A Sample of an Operating Agreement for an LLC

By Larissa Bodniowycz, J.D.

A Sample of an Operating Agreement for an LLC

By Larissa Bodniowycz, J.D.

There is no set or required form for an LLC's Operating Agreement. What an LLC's operating agreement looks like depends on the individual LLC's structure and business plans.

Businesswoman and businessman looking over document at desk in front of laptop with glasses set to the side

The following are examples of some of the most common sections included in a simple, single-member LLC agreement. You should not copy any of them verbatim, but use them as a guide for the types of issues you should consider and types of clauses you might want to include in your own LLC's operating agreement.

Introductory Clause

An operating agreement is a contract. As with all contracts, it should begin by introducing the parties mentioned in the agreement. A common introductory clause is:

This Operating Agreement (this “Agreement") of Meghan's Moving, LLC, a New Mexico limited liability company (the “Company"), is entered into as of the date set forth below, by and among the Company, the Initial Members (as defined below), and each other person or entity who after the date hereof becomes a Member (as defined below) and a party to this Agreement by executing an amendment to this Agreement.


Operating agreements should disclose who the initial members of the LLC are, how the company can add members, how the LLC will count members' votes, and any other rules relating to member voting. Some example provisions related to LLC membership are:

  • Initial Member. The name and the business, residence, or mailing address of the Member is: Meghan Mover, 888 Main Street, Santa Fe, New Mexico 87501. The Member owns 100 percent of the membership interests of the Company.
  • Additional Members. One or more additional members may be admitted to the Company with the consent of the Member. Prior to the admission of additional members, the Member shall amend this Agreement or adopt a new operating agreement to make such changes as the Member shall determine to reflect the fact that the Company is taking on additional members. Each additional member shall execute and deliver a supplement or counterpart to this Agreement, as necessary.
  • Member Voting. Members shall have voting power equal to their share of membership interests in the Company.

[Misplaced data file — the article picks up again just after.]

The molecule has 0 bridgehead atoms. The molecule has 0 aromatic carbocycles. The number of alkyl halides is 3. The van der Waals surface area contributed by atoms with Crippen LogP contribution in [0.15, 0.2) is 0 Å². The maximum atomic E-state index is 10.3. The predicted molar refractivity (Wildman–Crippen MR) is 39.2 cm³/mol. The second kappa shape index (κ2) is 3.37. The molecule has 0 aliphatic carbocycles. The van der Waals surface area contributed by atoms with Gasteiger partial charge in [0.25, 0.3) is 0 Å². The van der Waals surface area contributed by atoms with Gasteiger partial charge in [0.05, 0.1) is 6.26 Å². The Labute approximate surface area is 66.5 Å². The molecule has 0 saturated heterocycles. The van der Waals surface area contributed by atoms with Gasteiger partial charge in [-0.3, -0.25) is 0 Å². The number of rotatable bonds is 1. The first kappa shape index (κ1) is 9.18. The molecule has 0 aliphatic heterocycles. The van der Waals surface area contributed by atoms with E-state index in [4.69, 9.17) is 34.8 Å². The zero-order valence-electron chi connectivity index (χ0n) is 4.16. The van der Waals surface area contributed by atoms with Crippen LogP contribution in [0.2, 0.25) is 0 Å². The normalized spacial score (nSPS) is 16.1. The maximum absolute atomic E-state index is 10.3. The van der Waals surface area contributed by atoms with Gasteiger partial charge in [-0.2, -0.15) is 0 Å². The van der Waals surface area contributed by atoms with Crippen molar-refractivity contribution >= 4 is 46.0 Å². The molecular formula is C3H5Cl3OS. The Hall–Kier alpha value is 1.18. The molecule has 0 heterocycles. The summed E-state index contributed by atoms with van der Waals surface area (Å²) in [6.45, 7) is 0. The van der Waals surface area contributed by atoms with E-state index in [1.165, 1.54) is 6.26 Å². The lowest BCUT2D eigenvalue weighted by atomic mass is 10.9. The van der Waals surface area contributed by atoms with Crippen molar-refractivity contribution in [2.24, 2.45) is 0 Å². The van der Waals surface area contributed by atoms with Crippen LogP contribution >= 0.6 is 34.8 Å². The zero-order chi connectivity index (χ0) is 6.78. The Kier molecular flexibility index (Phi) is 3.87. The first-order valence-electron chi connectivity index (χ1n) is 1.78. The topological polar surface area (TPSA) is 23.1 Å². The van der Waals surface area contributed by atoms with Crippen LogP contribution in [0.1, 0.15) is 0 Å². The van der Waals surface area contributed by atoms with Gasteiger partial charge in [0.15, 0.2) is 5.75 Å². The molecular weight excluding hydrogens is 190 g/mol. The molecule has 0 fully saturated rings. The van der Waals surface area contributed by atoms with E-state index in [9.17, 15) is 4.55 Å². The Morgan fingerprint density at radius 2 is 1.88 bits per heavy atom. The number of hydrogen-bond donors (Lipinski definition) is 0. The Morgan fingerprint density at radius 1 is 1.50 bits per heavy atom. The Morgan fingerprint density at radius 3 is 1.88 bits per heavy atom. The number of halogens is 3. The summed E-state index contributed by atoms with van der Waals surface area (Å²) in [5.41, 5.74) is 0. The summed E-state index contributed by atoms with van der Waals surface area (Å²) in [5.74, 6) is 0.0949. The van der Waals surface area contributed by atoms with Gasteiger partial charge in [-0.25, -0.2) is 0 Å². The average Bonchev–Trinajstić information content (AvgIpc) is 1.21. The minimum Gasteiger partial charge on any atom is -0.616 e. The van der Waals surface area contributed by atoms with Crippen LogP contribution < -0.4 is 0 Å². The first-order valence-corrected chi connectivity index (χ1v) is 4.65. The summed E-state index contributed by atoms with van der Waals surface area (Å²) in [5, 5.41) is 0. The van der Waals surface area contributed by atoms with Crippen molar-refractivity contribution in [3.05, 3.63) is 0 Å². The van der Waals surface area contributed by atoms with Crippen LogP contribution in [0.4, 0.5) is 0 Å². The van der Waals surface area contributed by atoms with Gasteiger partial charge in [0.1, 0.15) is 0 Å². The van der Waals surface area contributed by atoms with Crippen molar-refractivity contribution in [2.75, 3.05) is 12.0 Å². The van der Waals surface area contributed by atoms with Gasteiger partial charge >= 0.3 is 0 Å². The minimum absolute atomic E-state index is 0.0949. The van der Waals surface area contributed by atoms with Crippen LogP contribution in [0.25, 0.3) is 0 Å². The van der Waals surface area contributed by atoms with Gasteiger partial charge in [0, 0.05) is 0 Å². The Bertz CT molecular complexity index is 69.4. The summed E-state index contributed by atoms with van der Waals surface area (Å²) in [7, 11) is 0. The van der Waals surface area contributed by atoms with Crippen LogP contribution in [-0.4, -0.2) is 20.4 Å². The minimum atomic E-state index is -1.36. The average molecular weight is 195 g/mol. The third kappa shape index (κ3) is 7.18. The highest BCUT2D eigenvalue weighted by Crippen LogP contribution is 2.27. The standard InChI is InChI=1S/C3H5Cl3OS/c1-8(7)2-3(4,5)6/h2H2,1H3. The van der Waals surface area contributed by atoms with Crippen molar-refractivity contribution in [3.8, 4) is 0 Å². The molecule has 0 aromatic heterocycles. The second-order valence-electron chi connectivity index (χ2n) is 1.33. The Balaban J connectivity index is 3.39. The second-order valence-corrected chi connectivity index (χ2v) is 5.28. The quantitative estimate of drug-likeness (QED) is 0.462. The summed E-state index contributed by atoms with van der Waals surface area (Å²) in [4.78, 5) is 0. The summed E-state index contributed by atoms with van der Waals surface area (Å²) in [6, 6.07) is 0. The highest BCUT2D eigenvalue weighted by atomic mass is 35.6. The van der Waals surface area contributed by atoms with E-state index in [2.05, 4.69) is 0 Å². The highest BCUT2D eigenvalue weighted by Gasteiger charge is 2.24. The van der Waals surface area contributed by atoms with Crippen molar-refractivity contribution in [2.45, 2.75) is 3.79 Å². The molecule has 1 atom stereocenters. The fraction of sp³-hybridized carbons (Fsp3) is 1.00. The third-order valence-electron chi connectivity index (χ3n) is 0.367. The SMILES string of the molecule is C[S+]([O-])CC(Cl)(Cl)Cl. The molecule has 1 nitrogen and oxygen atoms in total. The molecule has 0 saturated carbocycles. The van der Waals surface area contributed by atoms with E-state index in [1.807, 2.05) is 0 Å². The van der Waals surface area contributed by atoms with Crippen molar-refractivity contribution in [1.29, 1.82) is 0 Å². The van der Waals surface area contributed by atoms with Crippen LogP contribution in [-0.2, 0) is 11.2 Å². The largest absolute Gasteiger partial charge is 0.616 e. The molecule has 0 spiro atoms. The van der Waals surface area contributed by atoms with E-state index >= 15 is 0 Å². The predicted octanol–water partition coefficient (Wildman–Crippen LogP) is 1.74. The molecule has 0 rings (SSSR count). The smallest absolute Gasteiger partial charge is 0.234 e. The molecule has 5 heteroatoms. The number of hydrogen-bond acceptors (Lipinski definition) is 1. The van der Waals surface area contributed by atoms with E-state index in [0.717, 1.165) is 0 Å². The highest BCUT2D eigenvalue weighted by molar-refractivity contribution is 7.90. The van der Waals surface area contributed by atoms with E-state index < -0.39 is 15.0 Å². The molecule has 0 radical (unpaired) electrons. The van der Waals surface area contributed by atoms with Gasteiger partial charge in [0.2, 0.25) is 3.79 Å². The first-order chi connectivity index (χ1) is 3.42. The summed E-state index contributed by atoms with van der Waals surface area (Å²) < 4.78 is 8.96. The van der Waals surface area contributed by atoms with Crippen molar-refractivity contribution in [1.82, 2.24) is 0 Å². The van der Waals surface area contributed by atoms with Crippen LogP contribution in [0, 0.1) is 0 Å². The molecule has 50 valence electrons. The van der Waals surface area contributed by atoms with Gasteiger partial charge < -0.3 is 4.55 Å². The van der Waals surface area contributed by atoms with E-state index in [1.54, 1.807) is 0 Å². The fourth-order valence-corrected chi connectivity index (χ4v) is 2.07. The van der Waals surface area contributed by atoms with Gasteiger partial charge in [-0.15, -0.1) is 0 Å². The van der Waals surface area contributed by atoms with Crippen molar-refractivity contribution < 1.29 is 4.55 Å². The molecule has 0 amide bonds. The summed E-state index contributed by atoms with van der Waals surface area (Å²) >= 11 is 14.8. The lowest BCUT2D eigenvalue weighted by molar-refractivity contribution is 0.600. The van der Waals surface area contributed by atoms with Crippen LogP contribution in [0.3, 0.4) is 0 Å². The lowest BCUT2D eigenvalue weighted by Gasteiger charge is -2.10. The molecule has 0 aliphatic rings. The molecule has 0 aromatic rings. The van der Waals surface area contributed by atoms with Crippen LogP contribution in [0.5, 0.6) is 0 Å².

One of the most important functions of an LLC operating agreement is to set out who will manage the LLC and any rules and restrictions governing their management. Example provisions related to management are:

  • Manager. The Company shall be member-managed. Meghan Mover is hereby appointed as the Manager of the Company. The Manager shall have complete authority to manage the operations and affairs of the Company and to make all decisions regarding the business of the Company.
  • Officers. The Manager may, from time to time, designate one or more officers with such titles as may be designated by the Manager to act in the name of the Company with such authority as may be delegated to such officers by the Manager (each such designated person, an “Officer").
  • Future additional managers. If the Company shall in the future have more than one Manager, the Managers collectively shall be deemed a Board of Managers.

Capital Contributions and Distributions

The operating agreement should include provisions related to the capital contributions of its members—in other words, how much of their own money or other resources, each member contributes to help the LLC operate. It should also indicate the criteria for making distributions, or payments of a portion of the LLC's profits, to the members. Examples of provisions related to capital contributions and distributions are:

  • Capital contributions. The Member hereby acknowledges that she has contributed to the Company such cash, property, or services as determined by the Member in her sole discretion to be required.
  • Additional contributions. The Member may from time to time and at any time contribute cash, property, or services to the Company as the Member may determine in her sole discretion.
  • Distributions. Distributions shall be made to the Member at the times and in the amounts determined by the Member.

Limitation of Liability

One of the primary reasons to form an LLC is to take advantage of the limited liability it offers its members. It is usually advisable for an LLC to include provisions related to limited liability in its operating agreement to reinforce the limited liability of its members. An example provision is:

Except as otherwise required by applicable law, the debts, obligations, and liabilities of the Company, whether arising in contract, tort, or otherwise, shall be solely the debts, obligations, and liabilities of the Company, and neither the Member(s) nor Manager(s) shall be obligated personally for any such debt, obligation, or liability of the Company solely by reason of acting as a member or participating in the management of the Company.


Most LLC operating agreements set out the conditions under which the LLC will be dissolved. An example of a simple dissolution clause is:

The Company shall dissolve, and its affairs shall be wound up, upon the first to occur of the following: (i) the unanimous written consent of all then existing Members; or (ii) any other event or circumstance giving rise to the dissolution of the Company under the New Mexico Limited Liability Act (NMLLC).

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